This solemn occasion, in which we gather to bury this loved one, brings the age old question to mind: How do we deal with death? To be human is to have pondered this inevitable enigma. The death of someone close to us hurls us into thoughts about our own mortality. Death is that lonely part of the human journey, the ticket to that solitary ride into the mysterious cosmos and the life beyond.
Death, and how to deal with it, is one of the great themes of literature. It is the constant concern that motivates thinkers, writers, and philosophers to dive into the depths of the human condition.
We want to know what follows this fragile earthly existence. What really happens? Not what this man says nor what that group claims, but what really transpires. What is the truth concerning that first step beyond this dimension?
Being Christians, we will look to the bestseller of all time, the Holy Bible. We will look to the ancient Hebrew patriarchs, prophets, apostles, and the Savior Himself for our answers.
What did they say about death? Not what someone said they said, but what words did they actually write down to explain to us about this experience called death? Moses reports to us that the LORD (Yahweh in the Hebrew) said to the fallen Adam, “In the sweat of thy face shall you eat bread, till you return unto the ground, for out of it were you taken. For dust thou art, and unto dust shalt thou return” (Gen. 3: 19). Later in Genesis, Abraham said, Look at me. Here I am about to speak to Yahweh my Creator, and I am only “dust and ashes” (18: 27). King David says to God, “You have brought me into the dust of death.”
And some say that that is all there is. We are born; we walk around the earth for a moment in time; we laugh; we cry, and then we cease to be. But according to the Hebrew authors of the Bible, that is only half of the story.
Yes, our bodies are composed of dust and ashes. But another very special ingredient must be added. Take the dust, mix it with water, and add the special spark of the spirit through the miracle of the Master’s touch, and you have the human being–what the apostle Paul called, “the glory of God.”
“There is a spirit in man…”
The prophet Job confirms this when he writes, “There is a spirit in man: and the inspiration of the Almighty gives man understanding” (32: 18). Inside this miraculously fashioned body of dust lies a spirit given to us by our Creator through which He enlightens us. Job goes on and says that God speaks to us “in a dream, in a vision of the night, when deep sleep falls upon men, in slumberings upon the bed; then God opens the ears of men, and seals their instruction, that God may withdraw man” from his own purpose, and hide pride from man.”
God reaches out to us as we walk “through this valley of the shadow of death.” Job later explains how our “soul draws near to the grave.” Then God says to his messengers, “Deliver them from going down to the pit; I have found a ransom.”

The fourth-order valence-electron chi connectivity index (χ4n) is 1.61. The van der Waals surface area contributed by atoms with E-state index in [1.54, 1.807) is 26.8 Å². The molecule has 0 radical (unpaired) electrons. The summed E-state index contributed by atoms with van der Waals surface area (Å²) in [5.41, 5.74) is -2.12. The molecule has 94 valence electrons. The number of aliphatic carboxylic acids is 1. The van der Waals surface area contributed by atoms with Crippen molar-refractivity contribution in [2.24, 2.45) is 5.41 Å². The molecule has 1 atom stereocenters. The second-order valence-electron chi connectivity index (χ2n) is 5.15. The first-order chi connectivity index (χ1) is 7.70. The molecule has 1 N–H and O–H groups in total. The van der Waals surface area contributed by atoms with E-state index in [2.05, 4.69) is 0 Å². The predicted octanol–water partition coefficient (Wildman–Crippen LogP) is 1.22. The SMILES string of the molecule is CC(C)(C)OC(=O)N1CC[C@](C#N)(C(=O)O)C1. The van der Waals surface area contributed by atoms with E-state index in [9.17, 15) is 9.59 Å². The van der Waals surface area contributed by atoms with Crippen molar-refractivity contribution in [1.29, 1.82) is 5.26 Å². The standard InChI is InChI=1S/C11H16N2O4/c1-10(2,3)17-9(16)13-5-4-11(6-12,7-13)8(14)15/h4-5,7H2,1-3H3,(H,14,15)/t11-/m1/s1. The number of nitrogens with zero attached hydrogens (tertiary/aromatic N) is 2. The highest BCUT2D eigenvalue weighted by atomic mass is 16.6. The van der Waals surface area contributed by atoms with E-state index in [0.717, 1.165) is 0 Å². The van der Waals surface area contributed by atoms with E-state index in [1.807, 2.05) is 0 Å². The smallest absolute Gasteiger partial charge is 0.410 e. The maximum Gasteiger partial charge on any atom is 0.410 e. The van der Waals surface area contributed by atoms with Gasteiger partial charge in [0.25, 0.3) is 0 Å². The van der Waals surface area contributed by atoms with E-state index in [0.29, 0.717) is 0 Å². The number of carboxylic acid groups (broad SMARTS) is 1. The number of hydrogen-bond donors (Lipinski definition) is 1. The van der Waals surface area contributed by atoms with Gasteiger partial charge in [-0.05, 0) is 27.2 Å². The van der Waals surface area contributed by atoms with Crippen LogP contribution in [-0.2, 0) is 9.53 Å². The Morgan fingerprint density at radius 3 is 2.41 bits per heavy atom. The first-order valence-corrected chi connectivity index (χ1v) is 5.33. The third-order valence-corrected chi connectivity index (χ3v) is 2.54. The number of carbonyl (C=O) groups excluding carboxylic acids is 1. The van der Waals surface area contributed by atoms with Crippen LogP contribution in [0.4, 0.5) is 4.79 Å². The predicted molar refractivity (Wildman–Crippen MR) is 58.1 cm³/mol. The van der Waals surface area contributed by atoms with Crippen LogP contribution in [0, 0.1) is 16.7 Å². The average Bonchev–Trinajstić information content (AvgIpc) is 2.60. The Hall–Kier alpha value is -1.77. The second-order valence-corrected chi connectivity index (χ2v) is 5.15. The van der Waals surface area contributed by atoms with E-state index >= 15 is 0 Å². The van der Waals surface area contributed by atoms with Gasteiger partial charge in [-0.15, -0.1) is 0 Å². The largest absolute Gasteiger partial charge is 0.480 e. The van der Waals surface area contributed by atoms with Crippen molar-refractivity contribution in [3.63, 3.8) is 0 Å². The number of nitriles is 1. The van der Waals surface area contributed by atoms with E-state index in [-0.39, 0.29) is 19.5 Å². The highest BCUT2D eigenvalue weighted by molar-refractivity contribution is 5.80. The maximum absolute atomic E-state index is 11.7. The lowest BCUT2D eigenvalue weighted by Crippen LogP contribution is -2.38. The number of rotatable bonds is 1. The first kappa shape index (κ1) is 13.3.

God promises to restore us to our youth if we say to our Maker, “I have sinned, and perverted that which is right…then He will deliver us from going to the pit, and his life shall see the light” (Job 33: 15-28).
Hope in the Resurrection
Who will deliver us from the grave? 2,000 years before the Savior walked the streets of Jerusalem, Job wrote, “For I know that my Redeemer lives, and that He shall stand at the latter day upon the earth,” and though my body be destroyed, “yet in my flesh shall I see God” (18: 25-26).
The prophet Daniel confirmed this hope of life after our earthly body passes away. Michael the archangel told him that the resurrection will take place after the great “time of trouble” that will befall the earth in the latter days. At that time your people shall be delivered, every one that shall be found written in the book. And many of them that sleep in the dust of the earth shall awake, some to everlasting life, and some to shame and everlasting contempt” (12: 1-2).
So, there it is. In these few passages, we see a resurrection that will lift us up out of the dust of our graves. The resurrection is our only hope, and that hope hinges on our Redeemer and Savior. Christ said, “I am the resurrection and the life.”
It is now left up to us the living to seek out and find our own way with our Maker. It is a personal thing. We all must find the path that leads out of the dust and ashes of death and be reconciled with God. We can help each other, of course, but we cannot “walk that lonesome valley” for someone else.
And so, now, we commend Scott Kenneth Hancock’s spirit back to the Heavenly Father from whence it came, and in fulfillment of scripture, we place his dust and ashes back into the earth from whence it came.
May God’s grace and mercy help us all on our journey back to the heart of God. Amen.
[Remembering my Dad with these words spoken over his grave ten years ago.] Kenneth Wayne Hancock